99-year-old Saratoga County veteran shares stories of war and life

Mark Mulholland
Updated: November 11, 2019 07:12 PM
Created: November 11, 2019 06:52 PM

CHARLTON - Lincoln Dietz, just a few months shy of his 100th birthday, has the recall of a man half his age.

"It's an era I gotta explain to you," said Dietz during a recent interview.


Born and raised in South Hadley, Mass. during the Great Depression, the fifth of eight kids went to work at the Springfield Armory after high school.

Dietz was making M-1 rifles when the Japanese bombed Pearl Harbor. Within a year or so he'd go through basic training and then found himself headed to Liverpool with 12,000 other soldiers.

"And we boarded the Mauretania."

He was part of A Company, 802nd Tank Destroyer Battalion, not knowing then or even soon after that he'd be a part of history.

"They talk about D-Day, Jesus that was the best kept secret in the world. None of us knew anything about D-Day."

They landed at Utah Beach in Normandy on June 6, 1944.

"Holy Jesus, it was bouncing around. I didn't think we were going to make it, myself."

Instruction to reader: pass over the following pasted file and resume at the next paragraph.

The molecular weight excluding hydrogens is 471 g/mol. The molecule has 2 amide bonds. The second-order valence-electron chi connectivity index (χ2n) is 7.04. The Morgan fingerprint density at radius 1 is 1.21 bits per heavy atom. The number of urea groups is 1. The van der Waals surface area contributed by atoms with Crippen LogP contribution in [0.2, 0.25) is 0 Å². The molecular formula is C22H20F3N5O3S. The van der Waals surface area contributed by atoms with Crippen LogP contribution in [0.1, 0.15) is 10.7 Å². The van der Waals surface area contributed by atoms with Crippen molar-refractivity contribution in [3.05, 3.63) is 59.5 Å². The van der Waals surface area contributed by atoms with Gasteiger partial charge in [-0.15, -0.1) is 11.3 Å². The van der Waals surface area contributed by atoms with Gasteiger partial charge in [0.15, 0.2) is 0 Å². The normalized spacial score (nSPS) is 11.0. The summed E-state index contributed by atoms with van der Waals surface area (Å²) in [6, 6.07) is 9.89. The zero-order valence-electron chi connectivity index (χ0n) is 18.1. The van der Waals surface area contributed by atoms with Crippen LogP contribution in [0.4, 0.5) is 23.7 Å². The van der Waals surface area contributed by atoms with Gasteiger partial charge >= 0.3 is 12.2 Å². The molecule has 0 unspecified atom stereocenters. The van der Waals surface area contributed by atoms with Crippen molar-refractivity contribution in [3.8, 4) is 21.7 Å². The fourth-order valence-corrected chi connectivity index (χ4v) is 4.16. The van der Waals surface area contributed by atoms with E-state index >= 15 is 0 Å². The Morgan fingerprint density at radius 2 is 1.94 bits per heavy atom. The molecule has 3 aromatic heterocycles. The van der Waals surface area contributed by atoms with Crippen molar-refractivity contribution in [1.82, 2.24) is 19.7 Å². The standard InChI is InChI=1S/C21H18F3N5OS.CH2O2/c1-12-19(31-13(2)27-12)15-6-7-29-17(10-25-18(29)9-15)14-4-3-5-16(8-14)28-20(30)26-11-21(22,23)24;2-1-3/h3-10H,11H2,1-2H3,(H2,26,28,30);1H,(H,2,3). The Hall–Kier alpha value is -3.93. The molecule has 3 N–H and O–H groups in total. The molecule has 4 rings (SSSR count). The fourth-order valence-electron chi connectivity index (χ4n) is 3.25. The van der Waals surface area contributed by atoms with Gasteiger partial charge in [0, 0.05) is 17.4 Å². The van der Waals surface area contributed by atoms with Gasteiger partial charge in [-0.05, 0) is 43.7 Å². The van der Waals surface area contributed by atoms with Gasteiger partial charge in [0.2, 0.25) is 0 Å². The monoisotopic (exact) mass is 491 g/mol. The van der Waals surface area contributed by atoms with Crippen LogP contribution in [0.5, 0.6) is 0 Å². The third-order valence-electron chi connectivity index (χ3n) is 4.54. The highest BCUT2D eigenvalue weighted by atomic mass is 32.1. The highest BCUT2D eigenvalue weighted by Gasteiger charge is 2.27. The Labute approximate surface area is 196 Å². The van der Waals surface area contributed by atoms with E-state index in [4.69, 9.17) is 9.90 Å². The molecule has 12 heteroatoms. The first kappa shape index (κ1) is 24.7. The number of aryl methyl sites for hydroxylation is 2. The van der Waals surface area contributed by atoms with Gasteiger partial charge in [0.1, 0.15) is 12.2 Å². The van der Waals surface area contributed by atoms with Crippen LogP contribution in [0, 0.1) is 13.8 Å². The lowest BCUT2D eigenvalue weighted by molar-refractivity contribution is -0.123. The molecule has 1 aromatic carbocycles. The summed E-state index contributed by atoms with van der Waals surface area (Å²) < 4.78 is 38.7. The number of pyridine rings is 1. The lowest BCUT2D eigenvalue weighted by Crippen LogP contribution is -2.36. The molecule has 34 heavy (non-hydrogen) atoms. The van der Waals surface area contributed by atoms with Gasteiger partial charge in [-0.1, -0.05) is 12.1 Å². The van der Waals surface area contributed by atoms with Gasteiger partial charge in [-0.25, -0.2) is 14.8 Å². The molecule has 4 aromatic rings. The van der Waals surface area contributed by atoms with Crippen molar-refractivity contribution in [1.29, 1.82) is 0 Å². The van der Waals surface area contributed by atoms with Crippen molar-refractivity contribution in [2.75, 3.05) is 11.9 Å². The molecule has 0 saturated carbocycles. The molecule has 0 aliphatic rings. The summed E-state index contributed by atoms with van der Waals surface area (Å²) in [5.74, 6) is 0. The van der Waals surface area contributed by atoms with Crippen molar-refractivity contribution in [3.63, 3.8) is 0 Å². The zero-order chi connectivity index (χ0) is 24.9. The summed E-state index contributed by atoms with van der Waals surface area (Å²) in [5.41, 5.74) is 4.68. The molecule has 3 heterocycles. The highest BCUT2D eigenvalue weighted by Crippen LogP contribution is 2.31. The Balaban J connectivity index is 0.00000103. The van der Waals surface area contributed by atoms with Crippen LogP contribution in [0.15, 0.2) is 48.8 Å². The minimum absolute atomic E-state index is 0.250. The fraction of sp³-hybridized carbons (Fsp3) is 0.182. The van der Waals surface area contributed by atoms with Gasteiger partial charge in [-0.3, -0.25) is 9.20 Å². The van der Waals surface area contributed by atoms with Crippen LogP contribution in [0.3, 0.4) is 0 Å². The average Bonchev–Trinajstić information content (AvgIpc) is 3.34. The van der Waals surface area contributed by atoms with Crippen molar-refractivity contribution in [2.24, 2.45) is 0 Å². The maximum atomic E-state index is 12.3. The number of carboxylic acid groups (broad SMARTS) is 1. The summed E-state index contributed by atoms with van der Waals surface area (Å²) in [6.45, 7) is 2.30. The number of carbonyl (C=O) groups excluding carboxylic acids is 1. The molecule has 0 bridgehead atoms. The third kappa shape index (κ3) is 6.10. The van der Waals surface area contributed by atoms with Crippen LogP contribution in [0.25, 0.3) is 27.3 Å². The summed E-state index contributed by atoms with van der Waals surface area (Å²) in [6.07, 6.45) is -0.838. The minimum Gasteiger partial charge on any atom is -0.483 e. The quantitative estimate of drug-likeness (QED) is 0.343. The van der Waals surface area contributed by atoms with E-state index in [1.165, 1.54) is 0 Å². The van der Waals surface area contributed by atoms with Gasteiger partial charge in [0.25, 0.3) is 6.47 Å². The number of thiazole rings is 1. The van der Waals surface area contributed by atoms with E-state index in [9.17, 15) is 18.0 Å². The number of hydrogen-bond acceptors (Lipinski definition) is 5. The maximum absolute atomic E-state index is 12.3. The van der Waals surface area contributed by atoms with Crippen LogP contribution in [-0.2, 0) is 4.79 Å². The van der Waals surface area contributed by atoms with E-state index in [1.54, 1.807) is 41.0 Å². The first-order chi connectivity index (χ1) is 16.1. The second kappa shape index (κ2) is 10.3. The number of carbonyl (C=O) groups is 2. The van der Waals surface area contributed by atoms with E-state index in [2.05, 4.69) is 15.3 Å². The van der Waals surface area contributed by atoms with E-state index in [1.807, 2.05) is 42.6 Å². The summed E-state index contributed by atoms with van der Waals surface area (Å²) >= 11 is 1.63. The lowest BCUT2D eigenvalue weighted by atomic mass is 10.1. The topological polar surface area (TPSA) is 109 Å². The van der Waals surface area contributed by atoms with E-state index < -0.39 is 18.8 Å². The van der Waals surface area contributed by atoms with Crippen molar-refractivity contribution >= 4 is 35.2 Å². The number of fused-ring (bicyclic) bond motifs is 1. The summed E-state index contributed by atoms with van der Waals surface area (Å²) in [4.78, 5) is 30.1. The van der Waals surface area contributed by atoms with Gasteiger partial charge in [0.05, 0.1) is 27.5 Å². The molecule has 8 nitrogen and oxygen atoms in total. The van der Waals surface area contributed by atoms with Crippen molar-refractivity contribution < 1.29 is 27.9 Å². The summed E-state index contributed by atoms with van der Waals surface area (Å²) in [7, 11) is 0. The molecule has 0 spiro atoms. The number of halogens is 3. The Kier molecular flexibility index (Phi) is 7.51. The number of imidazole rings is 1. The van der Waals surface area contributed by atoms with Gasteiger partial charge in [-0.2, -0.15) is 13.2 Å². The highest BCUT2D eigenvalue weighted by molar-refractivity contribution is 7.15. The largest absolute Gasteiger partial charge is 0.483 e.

They did, and the days and weeks ahead were harrowing.

"We went in this valley twice and boy we got hit hard. A lot of casualties. They tried to counterattack and we poured it in on them. This was going on and on and on for what seems like an eternity."

He saw more than his share of carnage. "We had a five-man crew and we lost two."

He prefers to focus on the light-hearted moments.

"What you really look forward to in military service is the little good times that happen in between."

Like the time his unit came across vats of Champagne in the French countryside and word spread like wildfire.

"You never seen anything spread so far and so fast in your life. Trucks were coming in from all over to load up," Dietz said with a laugh.

After the war, Mr. Dietz came back home and married Margaret Baker and raised two children. He transferred from the Springfield Armory to the Watervliet Arsenal in 1966 and retired after 41 years of service at the two armories. He still lives in the Charlton home the couple bought in 1966.

He says his is often called the "greatest generation" because they endured the Great Depression.

"You don't depend on the government or somebody else to do something for you. The first thing you do is try to do things for yourself."
He's living proof that some also do for their country.

"I did what I was ever ordered or told to do," he said.

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